Norwegian garage rockers Death by Unga Bunga, playing at the Village Theatre on February 28, buzzed through the writing, recording, and mastering of Fight! in just six weeks. Released in September, the four-song EP is over in a flash – 12 minutes of ragged indie garage rock infused with power-pop riffs that could have come straight out of a Cheap Trick song.

Sam Vicari isn’t always as direct as the title of his fourth album – Blunt – might imply.

Vicari, who will play a February 17 solo show at Rozz-Tox, kept gravitating toward the theme of aging while writing his 2016 album. But he taps into the emotions and realizations that come with getting older, and they’re often complicated.

Ellis Kell died suddenly in December – after an October cancer diagnosis – and he was known to many as a stalwart part of the Quad Cities music scene and a longtime staff member of the River Music Experience. But these remembrances attest that Kell was loved far beyond those roles.

Peace, Love & the Joy of Music, a benefit concert for the Kell family, will be held on Saturday, January 21, from 4 to 11 p.m. at the RiverCenter (136 East Third Street, Davenport). The suggested donation for admission is $10. Scheduled performers include the Ellis Kell Band, The Whoozdads?, The Way Down Wanderers, David G. Smith, The Candymakers, Lojo Russo, The Velies, Rude Punch, The Curtis Hawkins Band with Ernie Peniston & Hal Reed, Quad Cities Blues Mafia, and RME Camp Kids Jam.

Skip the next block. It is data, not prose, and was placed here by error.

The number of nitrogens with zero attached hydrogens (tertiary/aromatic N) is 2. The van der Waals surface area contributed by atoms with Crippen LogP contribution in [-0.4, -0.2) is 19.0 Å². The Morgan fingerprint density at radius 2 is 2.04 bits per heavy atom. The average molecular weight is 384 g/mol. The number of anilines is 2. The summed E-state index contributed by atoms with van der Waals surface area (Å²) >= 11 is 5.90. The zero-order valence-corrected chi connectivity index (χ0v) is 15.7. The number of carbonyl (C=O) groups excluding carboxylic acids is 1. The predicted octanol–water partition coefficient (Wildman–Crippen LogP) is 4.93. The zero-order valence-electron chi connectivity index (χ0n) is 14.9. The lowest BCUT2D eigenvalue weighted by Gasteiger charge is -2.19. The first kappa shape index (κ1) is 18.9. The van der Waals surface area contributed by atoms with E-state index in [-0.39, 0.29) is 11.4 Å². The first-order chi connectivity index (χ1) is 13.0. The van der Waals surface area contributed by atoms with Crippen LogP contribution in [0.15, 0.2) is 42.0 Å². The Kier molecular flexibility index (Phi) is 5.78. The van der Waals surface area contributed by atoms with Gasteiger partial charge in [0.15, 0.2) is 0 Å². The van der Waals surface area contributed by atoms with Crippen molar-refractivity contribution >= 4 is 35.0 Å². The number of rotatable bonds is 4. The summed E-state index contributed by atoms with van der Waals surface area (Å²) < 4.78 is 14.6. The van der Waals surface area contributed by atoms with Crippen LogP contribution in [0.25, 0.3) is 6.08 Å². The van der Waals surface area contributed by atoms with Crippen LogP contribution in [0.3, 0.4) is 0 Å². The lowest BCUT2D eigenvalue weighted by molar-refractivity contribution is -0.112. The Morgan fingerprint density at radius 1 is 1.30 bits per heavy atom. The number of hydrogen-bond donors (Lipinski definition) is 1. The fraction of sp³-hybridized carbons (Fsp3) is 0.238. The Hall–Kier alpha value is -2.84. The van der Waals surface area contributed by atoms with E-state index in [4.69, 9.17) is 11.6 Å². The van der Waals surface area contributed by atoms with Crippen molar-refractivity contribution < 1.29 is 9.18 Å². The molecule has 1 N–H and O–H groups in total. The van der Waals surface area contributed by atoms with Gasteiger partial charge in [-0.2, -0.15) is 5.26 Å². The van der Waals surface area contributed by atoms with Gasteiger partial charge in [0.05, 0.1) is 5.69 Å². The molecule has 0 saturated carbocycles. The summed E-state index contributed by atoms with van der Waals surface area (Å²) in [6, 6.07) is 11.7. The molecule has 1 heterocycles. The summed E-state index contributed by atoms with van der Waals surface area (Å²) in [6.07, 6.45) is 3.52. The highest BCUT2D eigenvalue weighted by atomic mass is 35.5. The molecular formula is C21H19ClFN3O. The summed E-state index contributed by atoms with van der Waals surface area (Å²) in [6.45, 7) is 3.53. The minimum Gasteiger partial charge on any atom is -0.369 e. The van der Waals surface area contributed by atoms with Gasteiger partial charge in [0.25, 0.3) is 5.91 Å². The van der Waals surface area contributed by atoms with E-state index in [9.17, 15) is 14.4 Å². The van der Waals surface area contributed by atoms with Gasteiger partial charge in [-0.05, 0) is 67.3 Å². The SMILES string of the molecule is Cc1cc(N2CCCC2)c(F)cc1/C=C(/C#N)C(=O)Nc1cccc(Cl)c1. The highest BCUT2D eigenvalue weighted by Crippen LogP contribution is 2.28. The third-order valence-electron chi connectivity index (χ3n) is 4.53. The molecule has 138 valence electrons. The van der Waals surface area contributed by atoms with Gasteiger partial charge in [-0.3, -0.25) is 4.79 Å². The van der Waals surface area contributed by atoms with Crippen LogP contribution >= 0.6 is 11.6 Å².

“I want to barf on you,” sings Arin Eaton on “Sad,” the most stripped-down song on the 2016 Karen Meat EP She’s Drunk Like the Rest of Us. “I hate what you’ve put me through.”

While vomit is nowhere near unexpected from a Karen Meat & the Computer track (see puking references in songs such as “I Wrote You a Card” and “Pizza & Beer”), Eaton is coming from a more-personal place on this solo EP.

Sean Moeller Illustration by Dave Leiberg for the Time & The Mystery Podcast

I’m a glutton for these year-end wrap ups. They’re fascinating and ultimately demoralizing because as you’re reading all of them – taking that finger down the rankings – it doesn’t take you very long at all to see a pattern, and you wonder why everyone’s lying. You know damned well that there can be no consensus for this activity – especially across so many publications and outlets. But there is almost always a consensus, and I call BS on it. Don’t fall for these lists. Each one should be startlingly different and ranging. They should be the result of tightening the beautiful shambles that music does to you and your daily life.

When writing and recording Sleeping Jesus’ debut EP, Perennial, Nick Elstad took the opportunity to explore his life through songwriting like never before.

If you hear that Flint Eastwood’s Small Victories was written after the 2013 death of leader Jax Anderson’s mother – and that it’s about that passing – you might make a couple of assumptions: that its creation was a solitary process, and that it’s sullen and pensive.

“I’ve always had this dream of pop music that’s a Trojan horse for radical ideas,” said Keith Brown – songwriter, vocalist, guitarist, bassist, and keyboardist for Trails & Ways – in a recent phone interview.

After making music for the better part of a decade, change was bound to happen for Chicago-based soul band JC Brooks & the Uptown Sound – starting with an alteration to its name.

When cellist/vocalist Kate Wakefield and drummer Daisy Caplan – now known as the band Lung – first started playing music together late last year in Cincinnati, they didn’t plan on touring for a very simple reason.

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